Under U.S. generally accepted accounting principles, credit derivatives are generally required to be recognized as an asset or liability and measured at fair value, and the gain or loss resulting from the change in fair value must be recorded in earnings. Most credit derivatives do not qualify for hedge accounting treatment, which would permit the gain or loss on the credit derivative to be reported in the same period as the gain or loss on the position being hedged, assuming the hedge is effective. Therefore, the use of credit derivatives can result in earnings volatility.

Consider a credit derivative that hedges credit risk of a loan, for example. As the loan's credit quality deteriorates, the value of the credit derivative improves. Since the loan is recorded at historical cost, and the credit derivative is marked to fair value, a gain from the change in value of the derivative is recognized in earnings. Conversely, if the loan's credit quality improves, the value of the credit derivative declines, resulting in a reported loss. These gains and losses may be offset by the level of provisions that are established for estimated credit losses on the loan, but this would likely result in only a partial offset.

As management attempts to reduce this earnings volatility, we may see changes in risk-management practices. Unfortunately, some managers might use fewer credit derivatives to reduce credit risk due to this potential earnings volatility. Accordingly, setters of accounting standards need to consider improvements to the accounting treatment that do not result in a disincentive to those who prudently use credit derivatives for risk-management purposes.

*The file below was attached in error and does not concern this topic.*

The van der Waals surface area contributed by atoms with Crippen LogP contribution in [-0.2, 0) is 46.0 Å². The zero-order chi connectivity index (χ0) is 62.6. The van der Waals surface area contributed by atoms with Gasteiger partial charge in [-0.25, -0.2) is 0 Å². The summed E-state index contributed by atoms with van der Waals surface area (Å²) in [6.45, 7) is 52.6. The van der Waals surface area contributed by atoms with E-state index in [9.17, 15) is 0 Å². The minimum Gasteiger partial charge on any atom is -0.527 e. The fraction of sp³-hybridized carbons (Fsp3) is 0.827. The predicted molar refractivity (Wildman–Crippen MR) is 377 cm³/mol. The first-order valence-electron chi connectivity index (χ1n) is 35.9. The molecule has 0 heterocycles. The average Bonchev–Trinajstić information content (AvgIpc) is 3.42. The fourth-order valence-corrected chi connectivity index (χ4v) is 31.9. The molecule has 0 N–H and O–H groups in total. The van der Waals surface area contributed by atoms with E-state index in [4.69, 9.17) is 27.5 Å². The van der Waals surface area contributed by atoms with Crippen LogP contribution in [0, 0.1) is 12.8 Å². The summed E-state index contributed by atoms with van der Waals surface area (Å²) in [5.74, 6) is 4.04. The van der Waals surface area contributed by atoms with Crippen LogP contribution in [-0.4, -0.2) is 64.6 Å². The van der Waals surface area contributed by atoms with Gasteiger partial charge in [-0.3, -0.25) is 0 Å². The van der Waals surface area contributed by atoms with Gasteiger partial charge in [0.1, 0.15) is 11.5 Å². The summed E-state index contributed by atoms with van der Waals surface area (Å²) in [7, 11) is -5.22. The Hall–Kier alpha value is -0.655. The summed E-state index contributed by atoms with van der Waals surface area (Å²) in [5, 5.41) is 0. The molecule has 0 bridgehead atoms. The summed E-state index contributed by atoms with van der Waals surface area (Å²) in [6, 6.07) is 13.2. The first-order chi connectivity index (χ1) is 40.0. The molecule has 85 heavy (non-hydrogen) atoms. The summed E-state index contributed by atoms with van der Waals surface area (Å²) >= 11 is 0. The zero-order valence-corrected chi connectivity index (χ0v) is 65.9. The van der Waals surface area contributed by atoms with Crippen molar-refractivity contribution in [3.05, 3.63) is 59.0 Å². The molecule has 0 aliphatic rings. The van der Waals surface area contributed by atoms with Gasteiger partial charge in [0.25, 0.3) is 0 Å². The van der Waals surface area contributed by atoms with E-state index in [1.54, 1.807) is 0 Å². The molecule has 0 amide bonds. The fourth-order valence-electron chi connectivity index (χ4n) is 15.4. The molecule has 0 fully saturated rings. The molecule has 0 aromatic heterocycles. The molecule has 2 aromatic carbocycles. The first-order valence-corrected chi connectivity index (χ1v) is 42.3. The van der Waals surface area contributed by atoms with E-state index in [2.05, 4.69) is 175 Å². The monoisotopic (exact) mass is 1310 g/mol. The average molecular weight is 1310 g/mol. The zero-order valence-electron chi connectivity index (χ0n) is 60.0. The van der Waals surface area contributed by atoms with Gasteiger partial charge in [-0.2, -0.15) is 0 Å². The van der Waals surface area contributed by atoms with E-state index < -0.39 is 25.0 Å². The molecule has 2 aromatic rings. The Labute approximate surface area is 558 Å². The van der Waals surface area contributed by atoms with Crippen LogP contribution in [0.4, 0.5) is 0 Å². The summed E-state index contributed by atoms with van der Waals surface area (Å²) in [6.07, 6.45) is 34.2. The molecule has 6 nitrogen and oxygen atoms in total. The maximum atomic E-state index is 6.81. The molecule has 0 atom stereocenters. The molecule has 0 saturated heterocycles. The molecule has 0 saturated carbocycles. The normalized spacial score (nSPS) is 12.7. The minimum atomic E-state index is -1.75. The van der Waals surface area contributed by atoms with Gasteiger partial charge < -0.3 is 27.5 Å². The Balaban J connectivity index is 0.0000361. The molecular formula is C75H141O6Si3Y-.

Is fair value accounting the answer to this volatility issue? If the hedged asset were measured at fair value, the changes in values of the hedged item and the credit derivative may offset each other, reducing the volatility that arises when only the derivative is marked to market and not the hedged item. Of course, the degree of the earnings volatility under a full fair value accounting approach would depend on the effectiveness of the hedge.

The IASB developed the new "fair value option" under International Accounting Standard (IAS) 39. Using this option, companies that use international accounting standards will be permitted to apply fair value accounting to certain financial instruments that they designate at the time of purchase or origination. Accordingly, firms using the fair value option could mark to market both the credit derivative and the hedged position and report changes in their fair values in current earnings.

While at first glance the fair value option might be viewed as the solution to addressing the problems of the mixed-attribute model, it also raises a number of concerns. Many of these concerns, as well as recommendations to address them, were included in a comment letter to the IASB from the Basel Committee on Banking Supervision (Basel Committee) issued on July 30. (3)

Many of the Basel Committee's concerns are similar to those I described above and can be summarized as follows. Addressing reliability and verifiability issues, the committee suggested that, without observable market prices and sound valuation approaches, fair value measurements are difficult to determine, verify, and audit. It also suggested that reporting will become more complex and less comparable.